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Water set aside for the environment can be increased by increasing the volume of environmental entitlements – this is called water recovery. In Victoria, decisions to recover additional water for the environment have been made through regional sustainable water strategies (SWS). These were developed through a consultation process with:
- local communities
- water users
- environmental managers.
This work minimises economic and regional impacts by looking for opportunities to maximise environmental outcomes from environmental water entitlements.
Setting targets using the environmental flows method
Victoria’s environmental flow assessment method is known as the FLOWS method. This determines the water regime which supports environmental values such as plants and animals that depend on water in each river system. The environmental flow assessment is also known as the environmental water reserve.
This work also helps to identify the environmental water deficit of a river. This is the difference between the volume of water needed to support the environmental values of a river and the volume of water that is protected for the river by the environmental water reserve. This assessment of the deficit can then help make decisions to set a target for water recovery for that river.
We cannot recover all the water our rivers need immediately. Environmental water recovery targets are initially developed to meet critical environmental outcomes without taking water away from other uses.
In southern Victoria, new 10-year water recovery targets were set in 2023 using the information from applying the FLOWS method.
Environmental flow studies using the FLOWs method have been completed for over 50 rivers. Assessments for wetlands use a broadly similar method to the flow requirements.
Water recovery from infrastructure projects
The government’s preference when recovering water for the environment, has been through water saving infrastructure projects and upgrades to irrigation infrastructure, such as delivery channels reducing evaporation or seepage. This means less water is lost when travelling from waterways to irrigators, saving water for consumptive purposes or to meet environmental objectives. An example of this work is the state and federal government investment into modernising the Goulburn Murray Irrigation District.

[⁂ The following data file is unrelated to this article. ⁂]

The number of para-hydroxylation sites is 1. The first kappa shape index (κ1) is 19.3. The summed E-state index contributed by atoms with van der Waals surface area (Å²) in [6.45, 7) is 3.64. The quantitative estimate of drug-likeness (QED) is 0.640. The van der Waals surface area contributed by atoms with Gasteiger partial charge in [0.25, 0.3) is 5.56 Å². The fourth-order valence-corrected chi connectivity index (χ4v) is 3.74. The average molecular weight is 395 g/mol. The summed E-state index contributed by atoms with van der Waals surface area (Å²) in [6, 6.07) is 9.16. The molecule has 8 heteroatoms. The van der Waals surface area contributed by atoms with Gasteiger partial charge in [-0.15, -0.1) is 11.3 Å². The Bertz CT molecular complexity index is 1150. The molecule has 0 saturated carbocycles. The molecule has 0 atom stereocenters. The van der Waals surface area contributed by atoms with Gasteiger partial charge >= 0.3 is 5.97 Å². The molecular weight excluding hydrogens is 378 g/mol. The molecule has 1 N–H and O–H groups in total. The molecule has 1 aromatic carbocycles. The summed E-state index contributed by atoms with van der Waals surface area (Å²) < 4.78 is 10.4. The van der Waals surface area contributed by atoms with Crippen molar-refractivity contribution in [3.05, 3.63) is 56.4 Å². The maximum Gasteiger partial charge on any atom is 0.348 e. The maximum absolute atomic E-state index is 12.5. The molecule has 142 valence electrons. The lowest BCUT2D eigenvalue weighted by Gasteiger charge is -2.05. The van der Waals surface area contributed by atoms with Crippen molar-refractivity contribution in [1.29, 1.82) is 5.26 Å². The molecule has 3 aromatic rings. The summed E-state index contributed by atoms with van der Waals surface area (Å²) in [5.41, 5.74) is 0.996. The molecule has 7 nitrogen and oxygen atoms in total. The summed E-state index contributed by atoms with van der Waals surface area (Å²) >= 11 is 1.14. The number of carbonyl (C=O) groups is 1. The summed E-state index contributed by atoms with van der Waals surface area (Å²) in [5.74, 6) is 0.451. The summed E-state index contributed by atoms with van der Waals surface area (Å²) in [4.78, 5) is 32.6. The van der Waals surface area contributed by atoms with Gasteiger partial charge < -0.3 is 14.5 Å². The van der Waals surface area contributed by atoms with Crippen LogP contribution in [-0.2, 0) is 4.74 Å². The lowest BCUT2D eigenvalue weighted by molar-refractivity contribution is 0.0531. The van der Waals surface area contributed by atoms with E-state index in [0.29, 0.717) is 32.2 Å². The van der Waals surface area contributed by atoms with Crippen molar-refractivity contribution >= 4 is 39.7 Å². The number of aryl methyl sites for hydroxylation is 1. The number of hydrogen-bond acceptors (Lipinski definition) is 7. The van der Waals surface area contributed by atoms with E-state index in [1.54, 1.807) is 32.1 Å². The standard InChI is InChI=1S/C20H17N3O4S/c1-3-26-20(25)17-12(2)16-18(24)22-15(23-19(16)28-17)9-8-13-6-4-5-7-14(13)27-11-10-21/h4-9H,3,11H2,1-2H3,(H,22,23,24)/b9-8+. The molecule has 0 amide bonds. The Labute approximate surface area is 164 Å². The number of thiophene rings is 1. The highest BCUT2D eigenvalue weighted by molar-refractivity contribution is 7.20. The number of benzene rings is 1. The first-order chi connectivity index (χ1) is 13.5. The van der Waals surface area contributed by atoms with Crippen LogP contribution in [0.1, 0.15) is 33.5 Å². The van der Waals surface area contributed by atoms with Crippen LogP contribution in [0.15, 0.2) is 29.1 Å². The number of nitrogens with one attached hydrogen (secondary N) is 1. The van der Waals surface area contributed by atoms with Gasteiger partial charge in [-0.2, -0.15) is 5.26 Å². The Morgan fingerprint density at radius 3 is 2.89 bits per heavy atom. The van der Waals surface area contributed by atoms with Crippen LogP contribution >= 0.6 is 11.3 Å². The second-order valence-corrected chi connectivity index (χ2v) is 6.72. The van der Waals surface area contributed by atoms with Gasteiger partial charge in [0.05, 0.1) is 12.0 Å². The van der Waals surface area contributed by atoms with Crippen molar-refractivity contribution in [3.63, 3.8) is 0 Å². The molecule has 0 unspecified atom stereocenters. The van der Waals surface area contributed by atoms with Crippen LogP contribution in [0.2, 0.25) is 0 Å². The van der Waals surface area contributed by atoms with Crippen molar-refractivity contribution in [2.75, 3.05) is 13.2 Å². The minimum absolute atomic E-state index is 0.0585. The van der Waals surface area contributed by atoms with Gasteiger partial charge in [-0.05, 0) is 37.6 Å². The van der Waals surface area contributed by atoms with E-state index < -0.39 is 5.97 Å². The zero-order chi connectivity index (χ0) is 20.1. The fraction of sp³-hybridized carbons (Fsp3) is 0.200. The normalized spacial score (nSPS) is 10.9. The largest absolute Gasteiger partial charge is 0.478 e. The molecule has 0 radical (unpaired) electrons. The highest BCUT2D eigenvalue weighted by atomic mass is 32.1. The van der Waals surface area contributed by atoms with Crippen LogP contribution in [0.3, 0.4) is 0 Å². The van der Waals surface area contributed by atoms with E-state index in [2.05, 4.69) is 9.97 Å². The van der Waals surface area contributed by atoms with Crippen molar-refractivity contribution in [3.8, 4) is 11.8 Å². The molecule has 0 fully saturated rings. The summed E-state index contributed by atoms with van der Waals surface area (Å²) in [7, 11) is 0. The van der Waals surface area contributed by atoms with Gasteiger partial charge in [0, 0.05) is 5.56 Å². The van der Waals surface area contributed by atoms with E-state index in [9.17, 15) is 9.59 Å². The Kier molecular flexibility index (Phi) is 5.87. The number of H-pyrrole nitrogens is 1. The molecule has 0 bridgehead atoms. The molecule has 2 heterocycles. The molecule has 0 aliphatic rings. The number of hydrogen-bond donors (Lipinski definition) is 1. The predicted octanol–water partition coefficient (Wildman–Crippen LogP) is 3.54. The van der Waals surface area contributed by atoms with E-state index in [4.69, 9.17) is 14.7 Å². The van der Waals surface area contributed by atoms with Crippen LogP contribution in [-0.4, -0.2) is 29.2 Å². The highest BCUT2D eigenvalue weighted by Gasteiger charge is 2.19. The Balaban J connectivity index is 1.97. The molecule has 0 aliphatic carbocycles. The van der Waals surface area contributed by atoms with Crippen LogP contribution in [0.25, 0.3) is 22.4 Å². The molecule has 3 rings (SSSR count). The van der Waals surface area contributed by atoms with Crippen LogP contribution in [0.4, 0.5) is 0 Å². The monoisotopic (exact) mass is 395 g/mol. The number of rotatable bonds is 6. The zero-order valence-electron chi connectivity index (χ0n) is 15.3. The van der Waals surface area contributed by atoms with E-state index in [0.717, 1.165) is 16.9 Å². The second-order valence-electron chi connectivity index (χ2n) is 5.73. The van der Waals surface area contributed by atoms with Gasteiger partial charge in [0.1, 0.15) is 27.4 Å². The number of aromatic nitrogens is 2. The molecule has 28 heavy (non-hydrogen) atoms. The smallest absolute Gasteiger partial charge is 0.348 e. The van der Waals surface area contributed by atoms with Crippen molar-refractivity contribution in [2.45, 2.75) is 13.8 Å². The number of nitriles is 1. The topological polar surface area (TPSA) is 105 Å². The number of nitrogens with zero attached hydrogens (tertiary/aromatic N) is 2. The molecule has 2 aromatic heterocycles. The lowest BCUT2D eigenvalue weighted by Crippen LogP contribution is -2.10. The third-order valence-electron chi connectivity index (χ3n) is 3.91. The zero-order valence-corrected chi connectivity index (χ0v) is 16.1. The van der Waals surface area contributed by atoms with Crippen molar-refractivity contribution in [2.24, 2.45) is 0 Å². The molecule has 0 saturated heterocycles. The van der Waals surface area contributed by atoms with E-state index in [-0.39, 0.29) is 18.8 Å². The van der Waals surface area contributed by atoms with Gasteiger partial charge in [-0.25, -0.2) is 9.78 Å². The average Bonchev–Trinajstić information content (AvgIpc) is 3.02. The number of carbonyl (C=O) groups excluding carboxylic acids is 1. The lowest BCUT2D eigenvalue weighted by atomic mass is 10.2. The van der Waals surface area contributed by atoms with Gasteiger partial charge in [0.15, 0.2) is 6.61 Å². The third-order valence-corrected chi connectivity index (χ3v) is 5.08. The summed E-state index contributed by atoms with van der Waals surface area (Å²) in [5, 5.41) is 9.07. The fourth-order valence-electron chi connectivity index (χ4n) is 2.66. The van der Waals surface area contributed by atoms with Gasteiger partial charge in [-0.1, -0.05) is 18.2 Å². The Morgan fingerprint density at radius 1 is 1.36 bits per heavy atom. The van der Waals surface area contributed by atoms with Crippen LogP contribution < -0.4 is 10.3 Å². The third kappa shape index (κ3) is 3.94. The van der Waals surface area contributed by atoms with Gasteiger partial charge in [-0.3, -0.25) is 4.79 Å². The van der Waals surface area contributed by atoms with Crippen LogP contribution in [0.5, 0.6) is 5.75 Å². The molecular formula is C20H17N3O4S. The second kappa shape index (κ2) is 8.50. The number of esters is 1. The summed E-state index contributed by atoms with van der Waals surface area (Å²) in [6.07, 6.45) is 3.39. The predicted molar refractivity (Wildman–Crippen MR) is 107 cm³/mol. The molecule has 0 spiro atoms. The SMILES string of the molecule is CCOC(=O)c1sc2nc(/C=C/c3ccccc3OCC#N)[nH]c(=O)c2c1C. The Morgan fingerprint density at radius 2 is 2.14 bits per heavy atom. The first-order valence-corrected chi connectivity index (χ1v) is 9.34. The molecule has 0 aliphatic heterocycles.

When new water supplies are developed to meet the needs of our growing population, there are opportunities to free up a portion of existing river water used for drinking via substitution. This happens by agreement, that the right to draw on one water source is replaced by the right to draw on another. This water grid expansion is another opportunity to recover more water for the environment.
The Upper Barwon Environmental Entitlement was created in April 2018, when the water grid was expanded so that urban consumption needs in Geelong could be met with water from the Greater Yarra System-Thompson River pool. This work allowed water to be recovered for the Barwon River which would have otherwise been needed for urban use.
Water obtained through water infrastructure projects has been set aside in environmental entitlements. Since the creation of the environmental water reserve in 2005, the number of environmental entitlements has increased from one to over 20. The volume of water provided under these entitlements has increased from 27 gigalitres (GL) to over 620 GL per year.
Page last updated: 16/09/23